Evolutionary psychology is compatible with equity feminism, but not with gender feminism: A reply to Eagly and Wood (2011)
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Evolutionary psychology is compatible with equity feminism, but not with gender feminism: A reply to Eagly and Wood (2011)

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From the book : Evolutionary Psychology 10 issue 1 : 39-43.
I comment on Eagly and Wood’s biosocial constructionist evolutionary theory (2011; DOI: 10.1007/s11199-011-9949-9).
Although this gender feminist theory allows for evolved physical differences between men and women and evolved psychological similarities for men and women, it fails to consider evolutionary accounts of psychological sex differences.
I hypothesize that gender feminists’ reluctance to acknowledge that evolution has left different fingerprints on men’s and women’s bodies and brains stems from two common misunderstandings of evolutionary psychology: the myth of immutability and the naturalistic fallacy.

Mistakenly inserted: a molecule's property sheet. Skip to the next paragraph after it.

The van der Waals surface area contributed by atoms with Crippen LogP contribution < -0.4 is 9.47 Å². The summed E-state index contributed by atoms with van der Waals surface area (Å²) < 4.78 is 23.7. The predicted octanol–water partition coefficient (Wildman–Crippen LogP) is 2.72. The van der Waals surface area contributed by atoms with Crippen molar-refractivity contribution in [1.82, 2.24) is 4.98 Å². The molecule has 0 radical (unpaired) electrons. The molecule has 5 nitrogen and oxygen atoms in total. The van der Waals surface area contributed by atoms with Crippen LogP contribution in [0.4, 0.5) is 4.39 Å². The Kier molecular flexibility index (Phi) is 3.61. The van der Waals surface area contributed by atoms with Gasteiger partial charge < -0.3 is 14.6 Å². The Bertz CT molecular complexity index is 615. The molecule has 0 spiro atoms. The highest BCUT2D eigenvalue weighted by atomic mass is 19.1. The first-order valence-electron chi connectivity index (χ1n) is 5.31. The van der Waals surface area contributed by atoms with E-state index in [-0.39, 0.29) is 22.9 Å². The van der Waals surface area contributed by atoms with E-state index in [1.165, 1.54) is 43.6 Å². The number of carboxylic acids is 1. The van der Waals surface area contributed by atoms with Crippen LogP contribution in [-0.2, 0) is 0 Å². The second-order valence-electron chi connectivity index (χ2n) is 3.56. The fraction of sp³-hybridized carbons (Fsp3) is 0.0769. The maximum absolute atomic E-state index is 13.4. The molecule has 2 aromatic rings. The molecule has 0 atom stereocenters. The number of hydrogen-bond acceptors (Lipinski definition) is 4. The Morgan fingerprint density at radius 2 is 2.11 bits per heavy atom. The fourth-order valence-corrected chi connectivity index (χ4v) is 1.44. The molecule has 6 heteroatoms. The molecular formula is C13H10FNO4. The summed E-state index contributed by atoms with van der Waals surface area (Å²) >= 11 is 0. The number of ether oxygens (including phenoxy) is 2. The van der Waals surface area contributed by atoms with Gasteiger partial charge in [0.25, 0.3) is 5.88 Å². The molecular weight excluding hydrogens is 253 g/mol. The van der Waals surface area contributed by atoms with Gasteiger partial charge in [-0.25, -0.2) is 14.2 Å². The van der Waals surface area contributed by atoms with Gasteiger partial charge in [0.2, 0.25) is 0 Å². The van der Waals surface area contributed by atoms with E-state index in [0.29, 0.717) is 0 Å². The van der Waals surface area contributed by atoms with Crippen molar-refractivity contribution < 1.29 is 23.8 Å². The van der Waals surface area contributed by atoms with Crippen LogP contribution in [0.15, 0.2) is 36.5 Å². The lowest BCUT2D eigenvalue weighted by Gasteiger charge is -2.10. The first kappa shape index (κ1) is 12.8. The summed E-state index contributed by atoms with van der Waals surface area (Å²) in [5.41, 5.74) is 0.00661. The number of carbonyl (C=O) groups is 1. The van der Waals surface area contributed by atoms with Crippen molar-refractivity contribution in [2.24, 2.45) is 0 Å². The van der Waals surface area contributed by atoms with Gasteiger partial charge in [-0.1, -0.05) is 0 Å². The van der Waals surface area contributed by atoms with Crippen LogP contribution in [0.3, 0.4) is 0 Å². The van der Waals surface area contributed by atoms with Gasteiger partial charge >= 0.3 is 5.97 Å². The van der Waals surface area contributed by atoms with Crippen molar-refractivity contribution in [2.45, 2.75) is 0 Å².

I conclude that although evolutionary psychology is eminently compatible with equity feminism, evolutionary psychology and feminist psychology will conflict as long as the latter adheres to gender feminism and its unwillingness to acknowledge the evidence for evolved psychological sex differences.  Gender feminism’s dualistic view of evolution hinders the search for and understanding of the proximate and ultimate causes of inequality.
Feminist psychology needs to evolve by embracing equity feminism, which has no a priori stance on the origin or existence of differences between the sexes.

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Published 01 January 2012
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Evolutionary Psychology
www.epjournal.net – 2012. 10(1): 3943
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Commentary
Evolutionary Psychology is Compatible with Equity Feminism, but Not with Gender Feminism: A Reply to Eagly and Wood (2011) Barry X. Kuhle, Department of Psychology, University of Scranton, Scranton, PA, USA. Email: BarryKuhle@gmail.com.